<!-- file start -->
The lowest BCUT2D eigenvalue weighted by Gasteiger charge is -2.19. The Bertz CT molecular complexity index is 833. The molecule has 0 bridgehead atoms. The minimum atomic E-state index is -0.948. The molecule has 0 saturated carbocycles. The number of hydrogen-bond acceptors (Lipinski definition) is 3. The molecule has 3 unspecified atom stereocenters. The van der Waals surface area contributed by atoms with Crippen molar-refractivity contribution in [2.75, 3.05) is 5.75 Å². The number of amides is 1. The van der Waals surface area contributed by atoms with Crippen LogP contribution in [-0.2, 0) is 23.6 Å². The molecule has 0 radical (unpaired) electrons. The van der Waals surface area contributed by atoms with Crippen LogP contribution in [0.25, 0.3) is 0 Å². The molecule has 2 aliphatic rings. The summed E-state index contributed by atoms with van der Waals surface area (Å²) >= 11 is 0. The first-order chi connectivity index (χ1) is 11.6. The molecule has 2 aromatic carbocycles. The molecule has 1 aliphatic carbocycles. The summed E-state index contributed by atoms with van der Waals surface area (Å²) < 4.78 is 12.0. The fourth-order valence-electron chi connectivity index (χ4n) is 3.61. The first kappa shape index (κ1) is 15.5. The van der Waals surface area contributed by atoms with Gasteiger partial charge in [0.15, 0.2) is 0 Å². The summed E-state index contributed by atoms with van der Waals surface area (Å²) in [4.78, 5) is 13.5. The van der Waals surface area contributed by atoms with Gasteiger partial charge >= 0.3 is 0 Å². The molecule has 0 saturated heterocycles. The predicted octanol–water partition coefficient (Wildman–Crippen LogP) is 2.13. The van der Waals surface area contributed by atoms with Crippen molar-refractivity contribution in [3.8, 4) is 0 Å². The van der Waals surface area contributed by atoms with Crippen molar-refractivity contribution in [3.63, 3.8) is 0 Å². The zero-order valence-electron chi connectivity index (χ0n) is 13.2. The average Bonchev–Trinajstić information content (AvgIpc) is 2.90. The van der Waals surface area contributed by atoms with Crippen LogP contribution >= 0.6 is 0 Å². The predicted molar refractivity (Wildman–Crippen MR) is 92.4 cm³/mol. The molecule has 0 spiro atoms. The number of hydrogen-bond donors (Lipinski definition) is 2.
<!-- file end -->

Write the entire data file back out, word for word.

The lowest BCUT2D eigenvalue weighted by Gasteiger charge is -2.19. The Bertz CT molecular complexity index is 833. The molecule has 0 bridgehead atoms. The minimum atomic E-state index is -0.948. The molecule has 0 saturated carbocycles. The number of hydrogen-bond acceptors (Lipinski definition) is 3. The molecule has 3 unspecified atom stereocenters. The van der Waals surface area contributed by atoms with Crippen molar-refractivity contribution in [2.75, 3.05) is 5.75 Å². The number of amides is 1. The van der Waals surface area contributed by atoms with Crippen LogP contribution in [-0.2, 0) is 23.6 Å². The molecule has 0 radical (unpaired) electrons. The van der Waals surface area contributed by atoms with Crippen LogP contribution in [0.25, 0.3) is 0 Å². The molecule has 2 aliphatic rings. The summed E-state index contributed by atoms with van der Waals surface area (Å²) >= 11 is 0. The first-order chi connectivity index (χ1) is 11.6. The molecule has 2 aromatic carbocycles. The molecule has 1 aliphatic carbocycles. The summed E-state index contributed by atoms with van der Waals surface area (Å²) < 4.78 is 12.0. The fourth-order valence-electron chi connectivity index (χ4n) is 3.61. The first kappa shape index (κ1) is 15.5. The van der Waals surface area contributed by atoms with Gasteiger partial charge in [0.15, 0.2) is 0 Å². The summed E-state index contributed by atoms with van der Waals surface area (Å²) in [4.78, 5) is 13.5. The van der Waals surface area contributed by atoms with Gasteiger partial charge >= 0.3 is 0 Å². The molecule has 0 saturated heterocycles. The predicted octanol–water partition coefficient (Wildman–Crippen LogP) is 2.13. The van der Waals surface area contributed by atoms with Crippen molar-refractivity contribution in [3.8, 4) is 0 Å². The van der Waals surface area contributed by atoms with Crippen molar-refractivity contribution in [3.63, 3.8) is 0 Å². The zero-order valence-electron chi connectivity index (χ0n) is 13.2. The average Bonchev–Trinajstić information content (AvgIpc) is 2.90. The van der Waals surface area contributed by atoms with Crippen LogP contribution >= 0.6 is 0 Å². The predicted molar refractivity (Wildman–Crippen MR) is 92.4 cm³/mol. The molecule has 0 spiro atoms. The number of hydrogen-bond donors (Lipinski definition) is 2.